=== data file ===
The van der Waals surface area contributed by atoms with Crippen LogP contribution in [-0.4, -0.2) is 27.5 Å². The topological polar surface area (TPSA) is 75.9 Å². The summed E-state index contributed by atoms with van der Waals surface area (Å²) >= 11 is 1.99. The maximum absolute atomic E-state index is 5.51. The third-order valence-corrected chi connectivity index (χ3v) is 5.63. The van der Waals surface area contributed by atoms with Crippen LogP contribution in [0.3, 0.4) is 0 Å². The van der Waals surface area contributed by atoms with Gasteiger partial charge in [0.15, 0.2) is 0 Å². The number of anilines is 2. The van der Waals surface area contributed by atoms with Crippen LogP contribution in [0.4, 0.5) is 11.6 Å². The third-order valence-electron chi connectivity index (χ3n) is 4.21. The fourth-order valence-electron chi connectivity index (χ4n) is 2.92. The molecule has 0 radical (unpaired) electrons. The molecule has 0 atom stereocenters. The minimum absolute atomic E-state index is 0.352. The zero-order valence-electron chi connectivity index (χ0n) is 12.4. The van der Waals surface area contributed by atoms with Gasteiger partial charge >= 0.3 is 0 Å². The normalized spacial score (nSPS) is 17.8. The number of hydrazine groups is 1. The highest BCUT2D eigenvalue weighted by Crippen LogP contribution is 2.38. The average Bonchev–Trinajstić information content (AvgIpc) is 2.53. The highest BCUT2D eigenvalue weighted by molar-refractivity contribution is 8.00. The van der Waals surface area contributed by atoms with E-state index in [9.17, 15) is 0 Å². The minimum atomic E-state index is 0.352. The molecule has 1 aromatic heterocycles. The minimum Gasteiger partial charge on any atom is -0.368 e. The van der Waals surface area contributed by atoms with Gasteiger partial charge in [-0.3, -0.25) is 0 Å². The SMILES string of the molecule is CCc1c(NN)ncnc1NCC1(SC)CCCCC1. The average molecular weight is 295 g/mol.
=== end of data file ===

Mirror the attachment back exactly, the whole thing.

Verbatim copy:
The van der Waals surface area contributed by atoms with Crippen LogP contribution in [-0.4, -0.2) is 27.5 Å². The topological polar surface area (TPSA) is 75.9 Å². The summed E-state index contributed by atoms with van der Waals surface area (Å²) >= 11 is 1.99. The maximum absolute atomic E-state index is 5.51. The third-order valence-corrected chi connectivity index (χ3v) is 5.63. The van der Waals surface area contributed by atoms with Crippen LogP contribution in [0.3, 0.4) is 0 Å². The van der Waals surface area contributed by atoms with Gasteiger partial charge in [0.15, 0.2) is 0 Å². The number of anilines is 2. The van der Waals surface area contributed by atoms with Crippen LogP contribution in [0.4, 0.5) is 11.6 Å². The third-order valence-electron chi connectivity index (χ3n) is 4.21. The fourth-order valence-electron chi connectivity index (χ4n) is 2.92. The molecule has 0 radical (unpaired) electrons. The molecule has 0 atom stereocenters. The minimum absolute atomic E-state index is 0.352. The zero-order valence-electron chi connectivity index (χ0n) is 12.4. The van der Waals surface area contributed by atoms with Gasteiger partial charge >= 0.3 is 0 Å². The normalized spacial score (nSPS) is 17.8. The number of hydrazine groups is 1. The highest BCUT2D eigenvalue weighted by Crippen LogP contribution is 2.38. The average Bonchev–Trinajstić information content (AvgIpc) is 2.53. The highest BCUT2D eigenvalue weighted by molar-refractivity contribution is 8.00. The van der Waals surface area contributed by atoms with E-state index in [9.17, 15) is 0 Å². The minimum atomic E-state index is 0.352. The molecule has 1 aromatic heterocycles. The minimum Gasteiger partial charge on any atom is -0.368 e. The van der Waals surface area contributed by atoms with Gasteiger partial charge in [-0.3, -0.25) is 0 Å². The SMILES string of the molecule is CCc1c(NN)ncnc1NCC1(SC)CCCCC1. The average molecular weight is 295 g/mol.